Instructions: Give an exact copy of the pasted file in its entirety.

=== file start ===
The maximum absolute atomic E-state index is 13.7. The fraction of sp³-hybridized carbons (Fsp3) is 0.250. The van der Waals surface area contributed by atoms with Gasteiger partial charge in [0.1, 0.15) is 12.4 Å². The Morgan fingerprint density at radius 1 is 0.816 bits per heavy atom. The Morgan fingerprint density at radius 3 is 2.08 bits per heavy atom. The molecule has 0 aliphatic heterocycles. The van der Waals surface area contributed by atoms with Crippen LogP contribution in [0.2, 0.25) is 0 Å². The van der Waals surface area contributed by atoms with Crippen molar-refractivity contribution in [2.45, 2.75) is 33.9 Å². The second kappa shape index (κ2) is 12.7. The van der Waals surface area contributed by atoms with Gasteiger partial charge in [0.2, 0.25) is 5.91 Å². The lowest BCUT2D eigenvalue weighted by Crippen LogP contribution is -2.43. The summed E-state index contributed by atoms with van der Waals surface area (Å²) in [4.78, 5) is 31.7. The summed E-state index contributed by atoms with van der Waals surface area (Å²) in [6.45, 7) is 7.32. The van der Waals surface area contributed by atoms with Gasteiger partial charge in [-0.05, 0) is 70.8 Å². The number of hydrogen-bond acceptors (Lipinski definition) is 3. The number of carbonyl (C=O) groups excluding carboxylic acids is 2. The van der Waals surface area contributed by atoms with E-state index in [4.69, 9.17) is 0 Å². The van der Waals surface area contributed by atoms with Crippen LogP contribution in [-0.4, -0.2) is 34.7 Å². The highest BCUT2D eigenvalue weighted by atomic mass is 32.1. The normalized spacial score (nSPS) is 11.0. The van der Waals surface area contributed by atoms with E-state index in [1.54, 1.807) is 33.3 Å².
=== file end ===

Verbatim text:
The maximum absolute atomic E-state index is 13.7. The fraction of sp³-hybridized carbons (Fsp3) is 0.250. The van der Waals surface area contributed by atoms with Gasteiger partial charge in [0.1, 0.15) is 12.4 Å². The Morgan fingerprint density at radius 1 is 0.816 bits per heavy atom. The Morgan fingerprint density at radius 3 is 2.08 bits per heavy atom. The molecule has 0 aliphatic heterocycles. The van der Waals surface area contributed by atoms with Crippen LogP contribution in [0.2, 0.25) is 0 Å². The van der Waals surface area contributed by atoms with Crippen molar-refractivity contribution in [2.45, 2.75) is 33.9 Å². The second kappa shape index (κ2) is 12.7. The van der Waals surface area contributed by atoms with Gasteiger partial charge in [0.2, 0.25) is 5.91 Å². The lowest BCUT2D eigenvalue weighted by Crippen LogP contribution is -2.43. The summed E-state index contributed by atoms with van der Waals surface area (Å²) in [4.78, 5) is 31.7. The summed E-state index contributed by atoms with van der Waals surface area (Å²) in [6.45, 7) is 7.32. The van der Waals surface area contributed by atoms with Gasteiger partial charge in [-0.05, 0) is 70.8 Å². The number of hydrogen-bond acceptors (Lipinski definition) is 3. The number of carbonyl (C=O) groups excluding carboxylic acids is 2. The van der Waals surface area contributed by atoms with E-state index in [4.69, 9.17) is 0 Å². The van der Waals surface area contributed by atoms with Crippen LogP contribution in [-0.4, -0.2) is 34.7 Å². The highest BCUT2D eigenvalue weighted by atomic mass is 32.1. The normalized spacial score (nSPS) is 11.0. The van der Waals surface area contributed by atoms with E-state index in [1.54, 1.807) is 33.3 Å².